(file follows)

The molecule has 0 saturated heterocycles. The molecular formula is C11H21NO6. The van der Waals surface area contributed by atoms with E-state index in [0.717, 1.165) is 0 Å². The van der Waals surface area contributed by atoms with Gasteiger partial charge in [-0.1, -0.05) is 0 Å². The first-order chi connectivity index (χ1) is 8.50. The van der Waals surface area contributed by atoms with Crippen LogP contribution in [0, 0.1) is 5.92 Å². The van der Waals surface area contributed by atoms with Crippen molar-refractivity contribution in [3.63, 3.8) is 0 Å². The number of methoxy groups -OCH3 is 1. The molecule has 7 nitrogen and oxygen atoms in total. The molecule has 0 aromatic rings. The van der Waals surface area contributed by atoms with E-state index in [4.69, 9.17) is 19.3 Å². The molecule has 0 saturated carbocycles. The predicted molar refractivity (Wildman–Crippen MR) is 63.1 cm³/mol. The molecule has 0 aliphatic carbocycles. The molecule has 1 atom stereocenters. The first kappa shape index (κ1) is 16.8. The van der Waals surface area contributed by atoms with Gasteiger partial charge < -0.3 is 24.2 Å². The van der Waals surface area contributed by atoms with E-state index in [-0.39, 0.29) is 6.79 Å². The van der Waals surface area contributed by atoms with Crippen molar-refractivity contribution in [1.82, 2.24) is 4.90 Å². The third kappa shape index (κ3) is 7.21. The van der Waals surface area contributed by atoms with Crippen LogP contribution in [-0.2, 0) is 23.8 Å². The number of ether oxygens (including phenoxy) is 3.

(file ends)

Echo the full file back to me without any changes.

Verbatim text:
The molecule has 0 saturated heterocycles. The molecular formula is C11H21NO6. The van der Waals surface area contributed by atoms with E-state index in [0.717, 1.165) is 0 Å². The van der Waals surface area contributed by atoms with Gasteiger partial charge in [-0.1, -0.05) is 0 Å². The first-order chi connectivity index (χ1) is 8.50. The van der Waals surface area contributed by atoms with Crippen LogP contribution in [0, 0.1) is 5.92 Å². The van der Waals surface area contributed by atoms with Crippen molar-refractivity contribution in [3.63, 3.8) is 0 Å². The number of methoxy groups -OCH3 is 1. The molecule has 7 nitrogen and oxygen atoms in total. The molecule has 0 aromatic rings. The van der Waals surface area contributed by atoms with E-state index in [4.69, 9.17) is 19.3 Å². The molecule has 0 saturated carbocycles. The predicted molar refractivity (Wildman–Crippen MR) is 63.1 cm³/mol. The molecule has 0 aliphatic carbocycles. The molecule has 1 atom stereocenters. The first kappa shape index (κ1) is 16.8. The van der Waals surface area contributed by atoms with Gasteiger partial charge < -0.3 is 24.2 Å². The van der Waals surface area contributed by atoms with E-state index in [-0.39, 0.29) is 6.79 Å². The van der Waals surface area contributed by atoms with Crippen molar-refractivity contribution in [1.82, 2.24) is 4.90 Å². The third kappa shape index (κ3) is 7.21. The van der Waals surface area contributed by atoms with Crippen LogP contribution in [-0.2, 0) is 23.8 Å². The number of ether oxygens (including phenoxy) is 3.